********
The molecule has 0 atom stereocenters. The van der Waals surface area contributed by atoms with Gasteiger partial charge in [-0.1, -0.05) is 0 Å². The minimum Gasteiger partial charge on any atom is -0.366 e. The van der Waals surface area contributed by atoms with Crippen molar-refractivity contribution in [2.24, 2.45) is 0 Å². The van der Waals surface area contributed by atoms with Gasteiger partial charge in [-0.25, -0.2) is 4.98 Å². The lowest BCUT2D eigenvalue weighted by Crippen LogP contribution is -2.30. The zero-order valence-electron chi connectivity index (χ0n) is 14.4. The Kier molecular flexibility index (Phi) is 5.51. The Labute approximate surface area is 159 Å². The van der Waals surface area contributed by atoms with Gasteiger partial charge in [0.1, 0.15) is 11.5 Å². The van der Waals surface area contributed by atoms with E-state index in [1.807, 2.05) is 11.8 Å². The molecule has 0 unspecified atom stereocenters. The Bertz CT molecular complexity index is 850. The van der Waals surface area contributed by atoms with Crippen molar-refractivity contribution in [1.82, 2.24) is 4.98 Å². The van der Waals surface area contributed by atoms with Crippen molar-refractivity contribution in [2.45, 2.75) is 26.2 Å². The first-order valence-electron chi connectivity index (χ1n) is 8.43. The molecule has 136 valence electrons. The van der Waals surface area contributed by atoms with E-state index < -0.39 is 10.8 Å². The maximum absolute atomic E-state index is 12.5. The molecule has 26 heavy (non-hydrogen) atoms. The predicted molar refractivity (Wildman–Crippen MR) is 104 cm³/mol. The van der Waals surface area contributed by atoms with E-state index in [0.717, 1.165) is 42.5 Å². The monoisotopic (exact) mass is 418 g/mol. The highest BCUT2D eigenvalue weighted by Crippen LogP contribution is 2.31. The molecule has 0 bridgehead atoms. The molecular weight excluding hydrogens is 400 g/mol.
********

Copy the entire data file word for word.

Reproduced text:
The molecule has 0 atom stereocenters. The van der Waals surface area contributed by atoms with Gasteiger partial charge in [-0.1, -0.05) is 0 Å². The minimum Gasteiger partial charge on any atom is -0.366 e. The van der Waals surface area contributed by atoms with Crippen molar-refractivity contribution in [2.24, 2.45) is 0 Å². The van der Waals surface area contributed by atoms with Gasteiger partial charge in [-0.25, -0.2) is 4.98 Å². The lowest BCUT2D eigenvalue weighted by Crippen LogP contribution is -2.30. The zero-order valence-electron chi connectivity index (χ0n) is 14.4. The Kier molecular flexibility index (Phi) is 5.51. The Labute approximate surface area is 159 Å². The van der Waals surface area contributed by atoms with Gasteiger partial charge in [0.1, 0.15) is 11.5 Å². The van der Waals surface area contributed by atoms with E-state index in [1.807, 2.05) is 11.8 Å². The molecule has 0 unspecified atom stereocenters. The Bertz CT molecular complexity index is 850. The van der Waals surface area contributed by atoms with Crippen molar-refractivity contribution in [1.82, 2.24) is 4.98 Å². The van der Waals surface area contributed by atoms with Crippen molar-refractivity contribution in [2.45, 2.75) is 26.2 Å². The first-order valence-electron chi connectivity index (χ1n) is 8.43. The molecule has 136 valence electrons. The van der Waals surface area contributed by atoms with E-state index < -0.39 is 10.8 Å². The maximum absolute atomic E-state index is 12.5. The molecule has 26 heavy (non-hydrogen) atoms. The predicted molar refractivity (Wildman–Crippen MR) is 104 cm³/mol. The van der Waals surface area contributed by atoms with E-state index in [0.717, 1.165) is 42.5 Å². The monoisotopic (exact) mass is 418 g/mol. The highest BCUT2D eigenvalue weighted by Crippen LogP contribution is 2.31. The molecule has 0 bridgehead atoms. The molecular weight excluding hydrogens is 400 g/mol.